Hepatitis C (Hep C) is a blood borne liver infection caused by the Hep C Virus (HCV). The most common way of transmitting HVC is through sharing needles with an infected person; being bloodborne, HVC an also be transmitted via birth, healthcare exposure to needles, sex with an infected person, unregulated tattoos or body piercings, and sharing of any items that could of gotten in contact with infected blood. While this infection can be short term, chronic Hep C affects over half of those infected with HCV. If left untreated Hep C can cause life-threatening health concerns such as cirrhosis and liver cancer. In recent years chronic Hep C is cured with oral medication taken every day for two to six months, however liver damage may warrant a liver replacement. The main concern is the lack of symptoms, about half of those infected with HCV are unaware as symptoms can take decades to appear. To stay safe, it is recommended that those 18-79 years old be screened at least once in their lifetime, more often for those at higher risk. Individuals who are at higher risk for Hep C are those with HIV, those who have had organ transplants, healthcare works, children borne to HCV parents, and pregnant women. Places in Wichita, including Positive Directions provide testing for infections including HCV. Those with higher risk factors should be tested for HCV on a regular basis. Symptoms of Hep C appear because there is substantial damage to the liver, this can take years and is why most infected go unnoticed. Signs and symptoms to watch for are bleeding or busing easily, fatigue, loss of appetite, yellow discoloration of the skin and eyes (jaundice), dark colored urine, itchy skin, Fluid buildup in abdomen (ascites), swelling in your legs, weight loss, confusion, or spiderlike blood vessels on your skin (spider angiomas). To test for liver damage doctors may order an MRE, Transient elastography, liver biopsy, or a blood test.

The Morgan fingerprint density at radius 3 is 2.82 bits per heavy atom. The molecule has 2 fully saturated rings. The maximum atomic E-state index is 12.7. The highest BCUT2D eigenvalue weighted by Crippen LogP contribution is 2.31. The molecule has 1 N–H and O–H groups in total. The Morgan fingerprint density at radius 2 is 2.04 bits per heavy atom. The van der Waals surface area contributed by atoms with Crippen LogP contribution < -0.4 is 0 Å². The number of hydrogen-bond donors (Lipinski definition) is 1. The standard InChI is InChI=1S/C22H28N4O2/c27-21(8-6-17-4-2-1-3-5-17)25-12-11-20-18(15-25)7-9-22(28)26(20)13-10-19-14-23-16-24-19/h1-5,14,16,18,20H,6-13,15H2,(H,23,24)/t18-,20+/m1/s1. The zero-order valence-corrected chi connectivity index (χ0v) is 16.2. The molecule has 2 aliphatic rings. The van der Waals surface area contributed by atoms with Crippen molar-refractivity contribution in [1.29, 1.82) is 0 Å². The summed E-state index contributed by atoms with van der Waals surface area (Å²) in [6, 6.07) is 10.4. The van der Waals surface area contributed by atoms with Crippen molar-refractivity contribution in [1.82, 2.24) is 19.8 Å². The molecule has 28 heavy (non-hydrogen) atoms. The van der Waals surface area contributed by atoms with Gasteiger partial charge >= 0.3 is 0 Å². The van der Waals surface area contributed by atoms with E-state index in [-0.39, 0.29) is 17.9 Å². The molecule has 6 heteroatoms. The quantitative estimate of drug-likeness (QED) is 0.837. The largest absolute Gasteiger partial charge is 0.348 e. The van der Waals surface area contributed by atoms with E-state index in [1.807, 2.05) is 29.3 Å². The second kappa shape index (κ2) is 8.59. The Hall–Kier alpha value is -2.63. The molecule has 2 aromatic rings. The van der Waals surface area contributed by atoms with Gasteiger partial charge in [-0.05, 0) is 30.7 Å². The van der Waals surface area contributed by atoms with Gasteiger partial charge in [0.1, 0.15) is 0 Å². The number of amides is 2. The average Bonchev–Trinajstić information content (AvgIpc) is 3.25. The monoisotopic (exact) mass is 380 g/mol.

Magnetic resonance elastography (MRE): through the combination of magnetic resonance imaging with soundwave patterns formed by bounding off the liver to create a visual map showing gradients of stiffness through the liver. Stiff liver indicates the presence of scar tissue.
Transient elastography: Vibrations are used and the speed of how the vibrations expressed is used to determine the stiffness of the liver.
Liver biopsy: though the use of ultrasound guidance a thin needle is inserted through the abdominal wall to retrain a sample of liver tissue for lab testing.
Blood test: blood is drawn and sent to lab to indicate the extent of fibrosis (scarring) in the liver.
As stated prior, Hep C can be treated with antiviral oral medication, intended to limit the amount of Hep C in your body to an undetectable amount for at least 12 weeks post treatment. In recent years researchers have developed a new ‘direct-acting’ antiviral medication. Use of this new antiviral, sometime in combination with others, has led to less side effects and shorter recovery periods. It is important to discuss treatment options with a specialist as research is continually going and the field of medicine is changing.
If serious complications have arisen due to uncontrolled Hep C, liver transplant may be an option. The surgeon will remove the damaged liver and replaces it with a healthy donor. Alone transplants do not cure Hep C and further treatment is required. A transplant will fit a working liver into the body but has no direct action of removing Hep C from the blood stream.
At this point in time there are no vaccines for Hep C, though both Hep A and B have vaccines, these are separate viruses, however they too cause liver damage.
Mayo Clinic. (2020, March 20). Hepatitis c. Retrieved March 08, 2021, from https://www.mayoclinic.org/diseases-conditions/hepatitis-c/diagnosis-treatment/drc-20354284
CDC.gov. (2020, August 07). Hepatitis c questions and answers for health professionals. Retrieved March 08, 2021, from https://www.cdc.gov/hepatitis/hcv/hcvfaq.htm#section3
Mayo Clinic. (2020, March 20). Hepatitis c. Retrieved March 08, 2021, from https://www.mayoclinic.org/diseases-conditions/hepatitis-c/symptoms-causes/syc-20354278
Liver Foundation, M. (2020, March 10). Hepatitis c symptoms. diagnosing hepatitis c – alf. Retrieved March 08, 2021, from https://liverfoundation.org/for-patients/about-the-liver/diseases-of-the-liver/hepatitis-c/diagnosing-hepatitis-c/#:~:text=The%20Hepatitis%20C%20virus%20is,will%20stay%20virus%20free%20indefinitely.